With Hopes Fading, Search for Survivors of Florida Collapse Enters Sixth Day
Search-and-rescue operations stretched into a sixth day on Tuesday at the site of a partly collapsed Florida condominium complex where at least 11 people were killed and another 150 were missing and feared dead.
With hopes fading by the hour of pulling anyone else alive from the rubble left when nearly half of the 12-floor, 156-unit tower abruptly caved in on itself, authorities held out the possibility that survivors might yet be found.
Families of the 150 still missing were “coping with the news that they might not have loved ones come out alive and still hoping that they will,” Miami-Dade County Mayor Daniella Levine told reporters on Monday evening.
“Their loved ones may come out as body parts,” added Cava, whose office is overseeing the response to the disaster.
Officials said late on Monday that teams picking through broken concrete, twisted metal and dust from pulverized building materials were still treating the round-the-clock operation — which has employed dog teams, cranes and infrared scanners – as a search-and-rescue effort.
But no one has been extricated alive from the ruins of the oceanfront Champlain Towers South condo in Surfside, adjacent to Miami Beach, since a few hours after one side of the high-rise collapsed early Thursday morning as residents slept.
Fire officials spoke of detecting faint sounds from inside the rubble pile and finding voids deep in the debris large enough to possibly sustain life.
“Not to say that we have seen anyone down there, but we’ve not gotten to the very bottom,” Miami-Dade Assistant Fire Chief Raide Jadallah told reporters on Monday.
City officials announced that two more bodies were recovered on Monday, bringing the confirmed death toll to 11.
Crowds of rescue workers were standing on top of the debris pile on Tuesday morning, sifting through the rubble. Scattered thunderstorms were expected on Tuesday, potentially slowing search efforts.
A makeshift memorial a block from the site had been replenished with bouquets of fresh hydrangeas tucked into a chain link fence. A poster board with hearts had a message for the first responders: “Thank you for looking for my grandmother.”
What caused the 40-year-old Surfside high-rise to violently crumble into a heap remained under investigation, but initial attention focused on structural deficiencies identified in a 2018 engineer’s report released by Surfside city officials.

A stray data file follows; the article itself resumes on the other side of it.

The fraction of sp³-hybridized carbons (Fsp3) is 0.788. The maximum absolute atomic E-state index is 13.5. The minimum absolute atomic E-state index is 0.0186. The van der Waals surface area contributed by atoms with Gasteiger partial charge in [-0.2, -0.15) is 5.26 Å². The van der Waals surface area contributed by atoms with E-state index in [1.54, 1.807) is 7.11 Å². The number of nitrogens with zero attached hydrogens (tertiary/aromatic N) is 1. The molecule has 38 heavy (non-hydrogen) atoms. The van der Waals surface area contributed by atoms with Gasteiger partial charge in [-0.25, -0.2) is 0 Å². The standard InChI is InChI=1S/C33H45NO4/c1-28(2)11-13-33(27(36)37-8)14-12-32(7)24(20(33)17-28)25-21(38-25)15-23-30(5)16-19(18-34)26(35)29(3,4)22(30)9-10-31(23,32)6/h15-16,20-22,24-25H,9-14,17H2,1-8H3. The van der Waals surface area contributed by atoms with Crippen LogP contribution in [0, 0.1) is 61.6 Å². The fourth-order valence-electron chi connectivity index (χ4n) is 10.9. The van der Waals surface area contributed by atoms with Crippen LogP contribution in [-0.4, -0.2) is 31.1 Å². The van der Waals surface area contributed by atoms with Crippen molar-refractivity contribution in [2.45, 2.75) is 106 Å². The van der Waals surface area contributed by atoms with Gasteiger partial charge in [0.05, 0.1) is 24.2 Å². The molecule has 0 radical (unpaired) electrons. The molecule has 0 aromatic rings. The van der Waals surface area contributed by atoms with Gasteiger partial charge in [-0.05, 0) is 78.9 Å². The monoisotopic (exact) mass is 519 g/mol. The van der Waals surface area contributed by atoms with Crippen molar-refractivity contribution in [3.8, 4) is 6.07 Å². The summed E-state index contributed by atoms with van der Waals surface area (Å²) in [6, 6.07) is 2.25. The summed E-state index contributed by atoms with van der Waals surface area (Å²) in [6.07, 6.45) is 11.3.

The engineer’s report warned of “major structural damage” to the concrete slab beneath the pool deck and concrete deterioration, including exposed rebar, in the underground parking garage. The report’s author, Frank Morabito, wrote that the deterioration would “expand exponentially” if not repaired.
In April 2021, the condo association president warned residents that the concrete damage had “gotten significantly worse,” along with roof damage, and urged them to pay some $15 million in assessments needed to make repairs, The Wall Street Journal and USA Today each reported on Monday.
The letter’s author, Jean Wodnicki, survived Thursday’s collapse, the newspapers said.
“It’s all starting to come together now, because like I’ve said all along, there was something very, very wrong at this building,” Surfside Mayor Charles Burkett told CNN on Tuesday when asked about the letter. “Buildings in America just don’t fall down like this.”
Burkett said the condominium association officials probably did not grasp the “intensity” of the issue.
“Obviously, that was a fatal mistake,” he said.
A lawyer who works with the association, Donna DiMaggio Berger, previously said the issues outlined in the 2018 were typical for older buildings in the area.
Ross Prieto, then Surfside’s top building official, met residents weeks after the report was produced and assured them the building was “in very good shape,” according to minutes of the meeting released on Monday.
Reuters was unable to reach Prieto, who is no longer employed by Surfside. He told the Miami Herald newspaper he did not remember getting the report.
The tragedy may end up ranking as the greatest loss of life from an accidental building collapse in U.S. history.
Two interior walkways collapsed into the lobby of the Hyatt Regency hotel in Kansas City, Missouri, during a party in July 1981, killing 114. In January 1922, 98 people died when the roof of the Knickerbocker Theatre in Washington, D.C., gave way from the weight of snow during a movie screening.